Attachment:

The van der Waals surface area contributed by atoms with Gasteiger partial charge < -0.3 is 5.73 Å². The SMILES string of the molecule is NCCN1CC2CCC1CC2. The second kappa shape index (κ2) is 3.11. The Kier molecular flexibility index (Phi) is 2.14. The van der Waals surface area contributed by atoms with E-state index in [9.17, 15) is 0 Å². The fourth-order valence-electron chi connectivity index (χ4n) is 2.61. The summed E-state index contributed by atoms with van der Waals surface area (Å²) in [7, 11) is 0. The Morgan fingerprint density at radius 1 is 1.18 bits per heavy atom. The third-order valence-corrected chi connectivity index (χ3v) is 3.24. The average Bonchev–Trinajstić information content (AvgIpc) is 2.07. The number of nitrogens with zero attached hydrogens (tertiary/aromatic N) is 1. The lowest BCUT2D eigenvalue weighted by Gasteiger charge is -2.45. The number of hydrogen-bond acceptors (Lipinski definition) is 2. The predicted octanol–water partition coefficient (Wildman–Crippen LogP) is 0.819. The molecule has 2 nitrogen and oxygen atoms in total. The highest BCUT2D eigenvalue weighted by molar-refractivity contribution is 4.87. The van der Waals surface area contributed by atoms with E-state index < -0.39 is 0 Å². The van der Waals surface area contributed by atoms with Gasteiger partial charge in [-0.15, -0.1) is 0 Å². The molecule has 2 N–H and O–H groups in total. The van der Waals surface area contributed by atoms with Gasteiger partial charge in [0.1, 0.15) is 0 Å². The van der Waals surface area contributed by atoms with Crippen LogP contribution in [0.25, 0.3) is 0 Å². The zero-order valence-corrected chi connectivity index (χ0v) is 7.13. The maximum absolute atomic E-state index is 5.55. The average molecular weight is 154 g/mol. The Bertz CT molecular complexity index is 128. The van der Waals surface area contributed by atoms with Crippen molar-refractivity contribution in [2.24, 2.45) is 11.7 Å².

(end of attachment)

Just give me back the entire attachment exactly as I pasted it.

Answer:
The van der Waals surface area contributed by atoms with Gasteiger partial charge < -0.3 is 5.73 Å². The SMILES string of the molecule is NCCN1CC2CCC1CC2. The second kappa shape index (κ2) is 3.11. The Kier molecular flexibility index (Phi) is 2.14. The van der Waals surface area contributed by atoms with E-state index in [9.17, 15) is 0 Å². The fourth-order valence-electron chi connectivity index (χ4n) is 2.61. The summed E-state index contributed by atoms with van der Waals surface area (Å²) in [7, 11) is 0. The Morgan fingerprint density at radius 1 is 1.18 bits per heavy atom. The third-order valence-corrected chi connectivity index (χ3v) is 3.24. The average Bonchev–Trinajstić information content (AvgIpc) is 2.07. The number of nitrogens with zero attached hydrogens (tertiary/aromatic N) is 1. The lowest BCUT2D eigenvalue weighted by Gasteiger charge is -2.45. The number of hydrogen-bond acceptors (Lipinski definition) is 2. The predicted octanol–water partition coefficient (Wildman–Crippen LogP) is 0.819. The molecule has 2 nitrogen and oxygen atoms in total. The highest BCUT2D eigenvalue weighted by molar-refractivity contribution is 4.87. The van der Waals surface area contributed by atoms with E-state index < -0.39 is 0 Å². The van der Waals surface area contributed by atoms with Gasteiger partial charge in [-0.15, -0.1) is 0 Å². The molecule has 2 N–H and O–H groups in total. The van der Waals surface area contributed by atoms with Gasteiger partial charge in [0.1, 0.15) is 0 Å². The van der Waals surface area contributed by atoms with Crippen LogP contribution in [0.25, 0.3) is 0 Å². The zero-order valence-corrected chi connectivity index (χ0v) is 7.13. The maximum absolute atomic E-state index is 5.55. The average molecular weight is 154 g/mol. The Bertz CT molecular complexity index is 128. The van der Waals surface area contributed by atoms with Crippen molar-refractivity contribution in [2.24, 2.45) is 11.7 Å².